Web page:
Tue. Apr 6th, 2021
5 nations seek help with EU migrants

ATHENS, Greece — The interior ministers of the five Mediterranean countries on the front line of mass migration to Europe want their EU partners to share the burden more equitably.

“We can no longer be punished for our geographical position,” Malta’s Byron Camilleri said Saturday, summing up his position and that of his colleagues from Cyprus, Greece, Italy and Spain after they met in Athens.

Greek Prime Minister Kyriakos Mitsotakis and European Commission Vice President Margaritis Schinas joined part of the meeting, Schinas is coordinating the commission’s work to revise the European Union’s pact on migration and asylum.

Ministers from Cyprus, Greece, Italy, Malta and Spain created a “MED 5” group last year in an effort to present a united front and influence the new EU pact.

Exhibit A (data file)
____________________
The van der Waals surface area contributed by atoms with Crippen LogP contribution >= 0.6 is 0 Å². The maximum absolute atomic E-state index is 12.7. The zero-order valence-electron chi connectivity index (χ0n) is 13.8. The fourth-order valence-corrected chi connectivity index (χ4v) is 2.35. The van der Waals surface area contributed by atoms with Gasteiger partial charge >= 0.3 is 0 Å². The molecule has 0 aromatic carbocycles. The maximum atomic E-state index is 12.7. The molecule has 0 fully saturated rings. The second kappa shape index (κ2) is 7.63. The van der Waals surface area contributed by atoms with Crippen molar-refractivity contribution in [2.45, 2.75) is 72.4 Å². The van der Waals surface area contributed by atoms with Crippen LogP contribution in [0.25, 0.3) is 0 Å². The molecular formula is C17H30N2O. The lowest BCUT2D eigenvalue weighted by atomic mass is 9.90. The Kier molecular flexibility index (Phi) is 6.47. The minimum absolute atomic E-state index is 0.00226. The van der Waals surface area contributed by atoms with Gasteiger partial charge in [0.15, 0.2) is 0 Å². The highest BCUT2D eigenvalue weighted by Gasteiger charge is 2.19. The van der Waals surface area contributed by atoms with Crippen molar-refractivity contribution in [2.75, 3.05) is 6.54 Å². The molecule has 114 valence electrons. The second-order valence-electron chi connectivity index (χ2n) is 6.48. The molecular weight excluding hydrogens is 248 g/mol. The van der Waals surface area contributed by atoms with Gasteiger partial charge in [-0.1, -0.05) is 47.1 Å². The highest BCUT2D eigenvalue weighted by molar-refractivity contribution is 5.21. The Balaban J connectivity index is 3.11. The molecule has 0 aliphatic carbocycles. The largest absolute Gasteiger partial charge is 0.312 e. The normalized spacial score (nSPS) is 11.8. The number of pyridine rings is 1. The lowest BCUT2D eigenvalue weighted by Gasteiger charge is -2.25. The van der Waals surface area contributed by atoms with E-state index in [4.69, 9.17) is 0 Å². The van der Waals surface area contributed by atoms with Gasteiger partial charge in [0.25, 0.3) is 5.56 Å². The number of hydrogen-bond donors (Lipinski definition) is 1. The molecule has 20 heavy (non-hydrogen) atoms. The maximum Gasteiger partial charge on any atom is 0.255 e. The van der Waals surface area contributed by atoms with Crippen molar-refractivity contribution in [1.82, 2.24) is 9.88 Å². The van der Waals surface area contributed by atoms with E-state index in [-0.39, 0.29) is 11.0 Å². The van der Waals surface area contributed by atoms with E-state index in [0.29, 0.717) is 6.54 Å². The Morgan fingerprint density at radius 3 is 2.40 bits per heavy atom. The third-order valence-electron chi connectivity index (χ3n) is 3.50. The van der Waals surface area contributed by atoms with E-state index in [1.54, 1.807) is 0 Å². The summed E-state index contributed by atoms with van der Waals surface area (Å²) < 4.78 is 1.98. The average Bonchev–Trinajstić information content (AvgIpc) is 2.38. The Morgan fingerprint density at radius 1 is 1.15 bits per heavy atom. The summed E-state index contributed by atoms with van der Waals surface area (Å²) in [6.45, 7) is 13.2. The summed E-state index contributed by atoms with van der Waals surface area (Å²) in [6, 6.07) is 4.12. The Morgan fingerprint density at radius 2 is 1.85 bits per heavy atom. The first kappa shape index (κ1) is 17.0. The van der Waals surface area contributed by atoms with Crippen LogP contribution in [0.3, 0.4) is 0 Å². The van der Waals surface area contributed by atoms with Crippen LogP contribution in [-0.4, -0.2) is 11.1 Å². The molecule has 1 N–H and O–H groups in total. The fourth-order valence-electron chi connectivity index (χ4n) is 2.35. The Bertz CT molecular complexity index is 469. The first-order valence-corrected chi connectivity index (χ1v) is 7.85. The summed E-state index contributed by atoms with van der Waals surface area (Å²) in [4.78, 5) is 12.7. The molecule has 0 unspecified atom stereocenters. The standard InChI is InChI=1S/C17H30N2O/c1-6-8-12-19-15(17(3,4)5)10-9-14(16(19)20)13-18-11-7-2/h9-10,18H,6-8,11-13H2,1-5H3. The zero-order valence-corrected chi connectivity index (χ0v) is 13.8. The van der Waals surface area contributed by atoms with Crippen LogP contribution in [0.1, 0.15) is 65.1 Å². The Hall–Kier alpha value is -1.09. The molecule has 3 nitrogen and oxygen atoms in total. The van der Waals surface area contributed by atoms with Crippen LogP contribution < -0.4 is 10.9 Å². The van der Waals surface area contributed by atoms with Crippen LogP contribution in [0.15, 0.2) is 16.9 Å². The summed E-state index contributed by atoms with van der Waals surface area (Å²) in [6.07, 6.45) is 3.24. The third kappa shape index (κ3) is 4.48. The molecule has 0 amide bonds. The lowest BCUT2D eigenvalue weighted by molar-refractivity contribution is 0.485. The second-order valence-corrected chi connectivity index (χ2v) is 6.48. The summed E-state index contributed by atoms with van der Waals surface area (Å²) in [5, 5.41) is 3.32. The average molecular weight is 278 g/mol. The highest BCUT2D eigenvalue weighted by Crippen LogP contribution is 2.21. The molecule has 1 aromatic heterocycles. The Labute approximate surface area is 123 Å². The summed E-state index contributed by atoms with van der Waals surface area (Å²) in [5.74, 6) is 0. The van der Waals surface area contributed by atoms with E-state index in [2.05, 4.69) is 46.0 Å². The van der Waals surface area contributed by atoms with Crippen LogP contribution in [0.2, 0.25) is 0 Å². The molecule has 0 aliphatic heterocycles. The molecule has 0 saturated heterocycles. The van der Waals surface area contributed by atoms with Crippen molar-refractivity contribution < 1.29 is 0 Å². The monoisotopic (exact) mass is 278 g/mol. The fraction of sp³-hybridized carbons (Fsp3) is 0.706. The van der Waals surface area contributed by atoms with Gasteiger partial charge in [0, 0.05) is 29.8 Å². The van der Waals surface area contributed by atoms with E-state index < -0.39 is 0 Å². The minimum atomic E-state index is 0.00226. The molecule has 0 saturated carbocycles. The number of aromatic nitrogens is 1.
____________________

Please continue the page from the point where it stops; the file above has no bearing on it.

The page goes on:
Their demands are threefold: better cooperation with the countries in Africa, the Middle East and South Asia where most Europe-bound migrants and asylum-seekers come from; greater willingness by other EU member nations to accept newly arrived migrants; and a centralized European repatriation mechanism overseen by the EU’s executive commission.

More than a thousand people protested in solidarity with migrants and refugees in the center of Athens on Saturday.

Southern European countries with extensive coastlines have borne the brunt of arriving asylum-seekers hoping to enter the EU. Most Europe-bound migrants travel by boat on dangerous smuggling routes, either from the Turkish coast to nearby Greek islands or across the Mediterranean from north Africa.

The ministers discussed whether Turkey played an active role in pushing migrants toward Europe in contravention of a 2016 migration-control effort between the EU and Turkey.

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